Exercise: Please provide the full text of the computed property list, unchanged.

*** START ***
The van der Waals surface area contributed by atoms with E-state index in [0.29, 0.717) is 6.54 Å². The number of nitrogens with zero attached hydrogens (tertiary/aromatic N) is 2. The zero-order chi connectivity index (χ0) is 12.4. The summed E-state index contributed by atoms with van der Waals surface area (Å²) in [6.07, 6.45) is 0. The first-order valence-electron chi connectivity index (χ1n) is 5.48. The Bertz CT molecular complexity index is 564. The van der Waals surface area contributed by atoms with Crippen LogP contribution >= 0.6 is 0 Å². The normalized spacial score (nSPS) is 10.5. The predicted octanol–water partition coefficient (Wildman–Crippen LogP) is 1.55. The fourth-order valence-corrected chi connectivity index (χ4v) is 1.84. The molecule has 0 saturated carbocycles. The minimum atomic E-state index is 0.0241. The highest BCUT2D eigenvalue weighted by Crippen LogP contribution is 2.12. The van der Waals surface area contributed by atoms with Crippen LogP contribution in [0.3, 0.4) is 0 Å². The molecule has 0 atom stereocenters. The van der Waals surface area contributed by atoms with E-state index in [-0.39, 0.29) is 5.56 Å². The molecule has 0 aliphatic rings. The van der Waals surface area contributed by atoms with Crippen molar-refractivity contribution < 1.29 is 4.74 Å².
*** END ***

The van der Waals surface area contributed by atoms with E-state index in [0.29, 0.717) is 6.54 Å². The number of nitrogens with zero attached hydrogens (tertiary/aromatic N) is 2. The zero-order chi connectivity index (χ0) is 12.4. The summed E-state index contributed by atoms with van der Waals surface area (Å²) in [6.07, 6.45) is 0. The first-order valence-electron chi connectivity index (χ1n) is 5.48. The Bertz CT molecular complexity index is 564. The van der Waals surface area contributed by atoms with Crippen LogP contribution >= 0.6 is 0 Å². The normalized spacial score (nSPS) is 10.5. The predicted octanol–water partition coefficient (Wildman–Crippen LogP) is 1.55. The fourth-order valence-corrected chi connectivity index (χ4v) is 1.84. The molecule has 0 saturated carbocycles. The minimum atomic E-state index is 0.0241. The highest BCUT2D eigenvalue weighted by Crippen LogP contribution is 2.12. The van der Waals surface area contributed by atoms with Crippen LogP contribution in [0.3, 0.4) is 0 Å². The molecule has 0 atom stereocenters. The van der Waals surface area contributed by atoms with E-state index in [-0.39, 0.29) is 5.56 Å². The molecule has 0 aliphatic rings. The van der Waals surface area contributed by atoms with Crippen molar-refractivity contribution < 1.29 is 4.74 Å².